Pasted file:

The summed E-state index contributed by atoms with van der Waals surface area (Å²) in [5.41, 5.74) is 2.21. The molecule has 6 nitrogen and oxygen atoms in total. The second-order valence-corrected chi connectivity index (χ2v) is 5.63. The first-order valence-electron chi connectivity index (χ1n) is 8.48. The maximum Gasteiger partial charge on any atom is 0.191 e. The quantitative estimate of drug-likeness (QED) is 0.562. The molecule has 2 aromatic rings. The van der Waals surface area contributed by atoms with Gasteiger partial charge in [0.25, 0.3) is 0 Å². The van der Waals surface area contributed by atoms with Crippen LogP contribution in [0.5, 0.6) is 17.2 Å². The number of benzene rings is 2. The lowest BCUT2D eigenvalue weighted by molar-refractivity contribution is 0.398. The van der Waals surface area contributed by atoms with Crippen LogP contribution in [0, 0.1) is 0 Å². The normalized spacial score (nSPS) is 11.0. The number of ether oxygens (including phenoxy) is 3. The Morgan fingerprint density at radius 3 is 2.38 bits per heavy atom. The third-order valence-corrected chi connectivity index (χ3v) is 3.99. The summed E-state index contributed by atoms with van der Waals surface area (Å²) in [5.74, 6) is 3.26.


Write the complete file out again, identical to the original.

The summed E-state index contributed by atoms with van der Waals surface area (Å²) in [5.41, 5.74) is 2.21. The molecule has 6 nitrogen and oxygen atoms in total. The second-order valence-corrected chi connectivity index (χ2v) is 5.63. The first-order valence-electron chi connectivity index (χ1n) is 8.48. The maximum Gasteiger partial charge on any atom is 0.191 e. The quantitative estimate of drug-likeness (QED) is 0.562. The molecule has 2 aromatic rings. The van der Waals surface area contributed by atoms with Gasteiger partial charge in [0.25, 0.3) is 0 Å². The van der Waals surface area contributed by atoms with Crippen LogP contribution in [0.5, 0.6) is 17.2 Å². The number of benzene rings is 2. The lowest BCUT2D eigenvalue weighted by molar-refractivity contribution is 0.398. The van der Waals surface area contributed by atoms with Crippen LogP contribution in [0, 0.1) is 0 Å². The normalized spacial score (nSPS) is 11.0. The number of ether oxygens (including phenoxy) is 3. The Morgan fingerprint density at radius 3 is 2.38 bits per heavy atom. The third-order valence-corrected chi connectivity index (χ3v) is 3.99. The summed E-state index contributed by atoms with van der Waals surface area (Å²) in [5.74, 6) is 3.26.